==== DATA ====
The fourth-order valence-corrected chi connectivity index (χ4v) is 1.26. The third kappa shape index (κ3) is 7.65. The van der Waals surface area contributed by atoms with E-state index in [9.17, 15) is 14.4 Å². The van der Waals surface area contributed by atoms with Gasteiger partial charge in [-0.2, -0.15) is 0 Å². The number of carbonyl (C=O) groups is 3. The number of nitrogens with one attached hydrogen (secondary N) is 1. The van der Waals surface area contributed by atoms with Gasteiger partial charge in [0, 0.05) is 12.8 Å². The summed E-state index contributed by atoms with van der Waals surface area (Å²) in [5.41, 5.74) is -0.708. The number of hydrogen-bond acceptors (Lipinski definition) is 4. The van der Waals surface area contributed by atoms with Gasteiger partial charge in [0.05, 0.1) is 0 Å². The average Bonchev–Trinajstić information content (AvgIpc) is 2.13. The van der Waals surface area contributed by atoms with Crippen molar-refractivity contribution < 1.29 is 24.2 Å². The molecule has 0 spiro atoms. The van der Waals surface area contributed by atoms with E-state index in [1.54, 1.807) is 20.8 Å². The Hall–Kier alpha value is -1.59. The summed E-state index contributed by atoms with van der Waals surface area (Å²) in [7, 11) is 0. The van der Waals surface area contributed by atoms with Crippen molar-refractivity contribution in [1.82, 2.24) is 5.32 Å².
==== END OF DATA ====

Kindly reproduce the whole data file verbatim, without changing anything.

The fourth-order valence-corrected chi connectivity index (χ4v) is 1.26. The third kappa shape index (κ3) is 7.65. The van der Waals surface area contributed by atoms with E-state index in [9.17, 15) is 14.4 Å². The van der Waals surface area contributed by atoms with Gasteiger partial charge in [-0.2, -0.15) is 0 Å². The number of carbonyl (C=O) groups is 3. The number of nitrogens with one attached hydrogen (secondary N) is 1. The van der Waals surface area contributed by atoms with Gasteiger partial charge in [0, 0.05) is 12.8 Å². The summed E-state index contributed by atoms with van der Waals surface area (Å²) in [5.41, 5.74) is -0.708. The number of hydrogen-bond acceptors (Lipinski definition) is 4. The van der Waals surface area contributed by atoms with Gasteiger partial charge in [0.05, 0.1) is 0 Å². The average Bonchev–Trinajstić information content (AvgIpc) is 2.13. The van der Waals surface area contributed by atoms with Crippen molar-refractivity contribution < 1.29 is 24.2 Å². The molecule has 0 spiro atoms. The van der Waals surface area contributed by atoms with E-state index in [1.54, 1.807) is 20.8 Å². The Hall–Kier alpha value is -1.59. The summed E-state index contributed by atoms with van der Waals surface area (Å²) in [7, 11) is 0. The van der Waals surface area contributed by atoms with Crippen molar-refractivity contribution in [1.82, 2.24) is 5.32 Å².